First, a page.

One door closes and another one opens

Update 1/24: see also Mark Little’s post to InfoQ, and the previous interview with Stefan Tilkov for background.
Last week at the WS-TX TC meeting in Hursley the TC voted unanimously to approve the current drafts of WS-C, WS-AT, and WS-BA to progress toward OASIS standards.
This is great news – a good result of a little more than a year’s committee work, which is actually pretty fast for a standards group.
I would particularly like to highlight the contributions of my co-chair, Ian Robinson, the TC secretary, Paul Knight, and the editors of the specifications. Many TC members also made significant contributions along the way – thanks! This has really been a great TC.
I actually started down this path almost 7 years ago, while working to submit SOAP 1.1. We started mapping the Transaction Internet Protocol (TIP) (which I also worked on) to SOAP (insert your own joke here 😉 but quickly encountered a showstopper – the lack of persistent sessions in HTTP.
TIP, like most distributed TP standards, relies upon the use of persistent sessions to maintain shared transaction context. And distributed TP standards (including TIP and OTS/JTS) interpret the loss of the communications session that maintains the shared context as an error requiring rollback.
For browsers a lost session is no big deal (just click again on the link) but if you are doing distributed transactions you could easily end up with a lot of rollbacks and not getting much work done.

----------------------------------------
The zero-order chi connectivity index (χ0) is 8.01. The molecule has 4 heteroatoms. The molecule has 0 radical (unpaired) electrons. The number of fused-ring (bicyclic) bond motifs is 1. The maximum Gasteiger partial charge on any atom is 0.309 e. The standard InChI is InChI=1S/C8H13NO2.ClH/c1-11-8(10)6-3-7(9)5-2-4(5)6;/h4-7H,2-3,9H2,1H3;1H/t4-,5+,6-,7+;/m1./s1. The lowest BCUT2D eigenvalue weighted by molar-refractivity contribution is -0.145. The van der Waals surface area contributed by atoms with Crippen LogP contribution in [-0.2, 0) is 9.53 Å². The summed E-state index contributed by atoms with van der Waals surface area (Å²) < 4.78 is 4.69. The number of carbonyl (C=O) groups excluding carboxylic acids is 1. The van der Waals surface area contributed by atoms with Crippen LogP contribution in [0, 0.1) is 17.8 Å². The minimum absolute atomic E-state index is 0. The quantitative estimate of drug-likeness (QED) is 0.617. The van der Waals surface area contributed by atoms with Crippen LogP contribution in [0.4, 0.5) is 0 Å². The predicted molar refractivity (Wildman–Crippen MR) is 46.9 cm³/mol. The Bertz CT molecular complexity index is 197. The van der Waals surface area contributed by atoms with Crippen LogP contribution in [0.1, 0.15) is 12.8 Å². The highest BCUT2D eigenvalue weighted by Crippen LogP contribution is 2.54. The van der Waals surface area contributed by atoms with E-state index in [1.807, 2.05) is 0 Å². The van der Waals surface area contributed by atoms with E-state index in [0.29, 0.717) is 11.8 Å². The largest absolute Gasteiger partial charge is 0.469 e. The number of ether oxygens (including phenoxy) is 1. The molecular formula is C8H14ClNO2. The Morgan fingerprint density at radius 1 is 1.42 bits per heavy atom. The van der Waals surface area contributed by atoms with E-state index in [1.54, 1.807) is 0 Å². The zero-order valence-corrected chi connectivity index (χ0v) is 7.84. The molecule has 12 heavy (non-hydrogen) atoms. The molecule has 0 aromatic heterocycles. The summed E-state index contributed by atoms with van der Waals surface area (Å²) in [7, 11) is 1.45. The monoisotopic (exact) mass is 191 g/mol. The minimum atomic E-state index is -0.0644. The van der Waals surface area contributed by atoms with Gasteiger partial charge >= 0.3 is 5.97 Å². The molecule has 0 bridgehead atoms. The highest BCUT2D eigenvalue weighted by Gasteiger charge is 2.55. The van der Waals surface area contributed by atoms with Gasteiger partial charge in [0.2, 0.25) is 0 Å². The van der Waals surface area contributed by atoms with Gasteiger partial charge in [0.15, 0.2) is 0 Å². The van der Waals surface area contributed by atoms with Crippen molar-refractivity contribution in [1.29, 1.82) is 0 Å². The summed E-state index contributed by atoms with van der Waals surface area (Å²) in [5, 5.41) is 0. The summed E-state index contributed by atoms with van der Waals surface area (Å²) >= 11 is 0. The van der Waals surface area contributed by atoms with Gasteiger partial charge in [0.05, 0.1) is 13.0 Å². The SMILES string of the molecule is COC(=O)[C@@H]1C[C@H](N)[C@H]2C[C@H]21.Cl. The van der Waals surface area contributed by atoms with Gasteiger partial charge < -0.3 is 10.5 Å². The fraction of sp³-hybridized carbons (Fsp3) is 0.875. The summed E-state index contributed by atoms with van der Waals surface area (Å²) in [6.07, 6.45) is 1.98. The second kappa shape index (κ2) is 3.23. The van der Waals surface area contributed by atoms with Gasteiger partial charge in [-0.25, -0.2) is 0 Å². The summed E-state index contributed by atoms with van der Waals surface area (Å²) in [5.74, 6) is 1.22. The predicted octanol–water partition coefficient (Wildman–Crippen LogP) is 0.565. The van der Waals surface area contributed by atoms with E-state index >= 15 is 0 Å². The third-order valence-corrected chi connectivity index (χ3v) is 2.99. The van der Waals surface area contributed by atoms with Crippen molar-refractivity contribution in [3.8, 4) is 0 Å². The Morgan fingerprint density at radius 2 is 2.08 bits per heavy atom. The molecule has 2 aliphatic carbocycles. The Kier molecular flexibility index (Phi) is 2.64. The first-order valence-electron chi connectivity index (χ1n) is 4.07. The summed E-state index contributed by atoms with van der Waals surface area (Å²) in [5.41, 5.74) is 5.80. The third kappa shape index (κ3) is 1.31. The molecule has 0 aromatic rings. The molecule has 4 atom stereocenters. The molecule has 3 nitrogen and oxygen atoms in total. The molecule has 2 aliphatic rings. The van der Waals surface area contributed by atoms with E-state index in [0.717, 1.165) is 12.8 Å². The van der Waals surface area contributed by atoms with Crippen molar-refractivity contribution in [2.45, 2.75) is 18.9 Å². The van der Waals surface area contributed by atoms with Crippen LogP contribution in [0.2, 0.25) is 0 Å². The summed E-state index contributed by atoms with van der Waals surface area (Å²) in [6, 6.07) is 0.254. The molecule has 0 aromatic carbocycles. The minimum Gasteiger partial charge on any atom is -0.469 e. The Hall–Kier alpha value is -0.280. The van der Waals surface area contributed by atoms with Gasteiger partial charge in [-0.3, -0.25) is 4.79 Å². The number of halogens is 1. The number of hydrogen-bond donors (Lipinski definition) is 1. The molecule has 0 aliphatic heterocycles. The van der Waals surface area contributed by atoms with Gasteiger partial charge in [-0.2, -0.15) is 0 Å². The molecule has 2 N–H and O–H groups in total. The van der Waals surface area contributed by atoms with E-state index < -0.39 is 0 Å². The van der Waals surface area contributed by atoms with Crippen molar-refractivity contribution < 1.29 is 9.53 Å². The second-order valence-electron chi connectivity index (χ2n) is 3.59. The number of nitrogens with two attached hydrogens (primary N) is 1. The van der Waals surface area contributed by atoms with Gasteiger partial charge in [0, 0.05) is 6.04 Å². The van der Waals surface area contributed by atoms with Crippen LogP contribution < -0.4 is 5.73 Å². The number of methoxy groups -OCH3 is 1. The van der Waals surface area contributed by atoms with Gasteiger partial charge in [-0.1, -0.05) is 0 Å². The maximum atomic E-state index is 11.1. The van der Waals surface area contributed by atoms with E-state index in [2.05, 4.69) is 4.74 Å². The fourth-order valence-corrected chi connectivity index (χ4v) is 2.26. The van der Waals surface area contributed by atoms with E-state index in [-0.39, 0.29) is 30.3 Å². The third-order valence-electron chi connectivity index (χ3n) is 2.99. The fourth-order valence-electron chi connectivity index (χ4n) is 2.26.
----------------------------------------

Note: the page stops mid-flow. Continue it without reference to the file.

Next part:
(This is, by the way, one of the reasons Mark Little and I created the WS-Context spec.)
Anyway it has definitely been a long haul, and worth raising a glass…
The WS-TX TC at the King’s Head, Hursley
(full photo)
A fitting place to end our technical work, I suppose, since Hursley is a worldwide center for IBM’s transaction processing products, which still dominate the market. And they have a real fancy old English manor house, too.
“Hursley House”
(full photo)
(Our meeting room was on the ground floor, facing the lawn, just inside the lefthand column group.)
Next week I start my new adventure in the world of software standards as co-chair of the new OSGi Enterprise Expert Group. IONA is hosting the EEG kickoff meeting next Tuesday (Jan 30) at our Dublin office.
(No, I’m sorry, we don’t have an old Irish manor house, but we do lead the CORBA market ! 😉


2 responses to “One door closes and another one opens

  1. Hi Eric,
    Like the blog.
    Reading the stuff on TIP was pretty interesting, we tried to build something similar. We built a distributed transaction system on top of HTTP (attempting to be RESTful) that uses Paxos and Paxos Commit to make it highly available. The client HTTP POSTs a transaction request to a server, the TM, and recieves a TID URI to poll for the state of the transaction – however the server is replicated using Paxos so that the client can safely resend the POST to any replica if he thinks there has been an error, he will always get the same TID URI. The replicated TM then uses Paxos Commit to invoke the transaction over the RMs. Progress is guarantueed as long a majority of the TM servers are available.
    Implementing the protocol from the client’s or RM’s perspective is trivial. The system was designed to solve a particular problem of co-allocation, we were effectively told 2PC wasn’t good enough so we used Paxos Commit. Since we are not transaction people, I wondered if you have any feedback.
    A full description of the protocol can be found here:

  2. Hi Mark,
    I’m *very* sorry to be so late replying.
    I was thinking I’d have time to investigate before replying.
    Anyway I did want to at least respond and thank you for your comment, and say that I will be following up to read the paper.
    I don’t know much about Paxos commit I’m afraid, but it seems like this will be a good opportunity to learn about it.

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